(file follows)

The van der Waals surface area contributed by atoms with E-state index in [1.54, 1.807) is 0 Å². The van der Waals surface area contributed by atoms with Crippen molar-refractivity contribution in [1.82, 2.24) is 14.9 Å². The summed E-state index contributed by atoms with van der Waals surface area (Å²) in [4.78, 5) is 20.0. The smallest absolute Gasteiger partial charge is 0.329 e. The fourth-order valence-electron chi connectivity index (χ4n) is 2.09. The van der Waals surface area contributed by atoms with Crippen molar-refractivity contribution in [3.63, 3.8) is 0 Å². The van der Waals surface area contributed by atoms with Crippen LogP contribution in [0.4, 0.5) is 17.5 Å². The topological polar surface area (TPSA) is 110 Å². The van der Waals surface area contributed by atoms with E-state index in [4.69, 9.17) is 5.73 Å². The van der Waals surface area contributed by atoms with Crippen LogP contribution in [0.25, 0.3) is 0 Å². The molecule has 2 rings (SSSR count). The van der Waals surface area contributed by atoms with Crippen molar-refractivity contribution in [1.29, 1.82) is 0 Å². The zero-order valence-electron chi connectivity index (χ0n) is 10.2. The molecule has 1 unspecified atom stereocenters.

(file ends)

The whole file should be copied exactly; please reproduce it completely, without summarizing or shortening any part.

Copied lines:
The van der Waals surface area contributed by atoms with E-state index in [1.54, 1.807) is 0 Å². The van der Waals surface area contributed by atoms with Crippen molar-refractivity contribution in [1.82, 2.24) is 14.9 Å². The summed E-state index contributed by atoms with van der Waals surface area (Å²) in [4.78, 5) is 20.0. The smallest absolute Gasteiger partial charge is 0.329 e. The fourth-order valence-electron chi connectivity index (χ4n) is 2.09. The van der Waals surface area contributed by atoms with Crippen molar-refractivity contribution in [3.63, 3.8) is 0 Å². The van der Waals surface area contributed by atoms with Crippen LogP contribution in [0.4, 0.5) is 17.5 Å². The topological polar surface area (TPSA) is 110 Å². The van der Waals surface area contributed by atoms with E-state index in [4.69, 9.17) is 5.73 Å². The van der Waals surface area contributed by atoms with Crippen LogP contribution in [0.25, 0.3) is 0 Å². The molecule has 2 rings (SSSR count). The van der Waals surface area contributed by atoms with Crippen molar-refractivity contribution in [1.29, 1.82) is 0 Å². The zero-order valence-electron chi connectivity index (χ0n) is 10.2. The molecule has 1 unspecified atom stereocenters.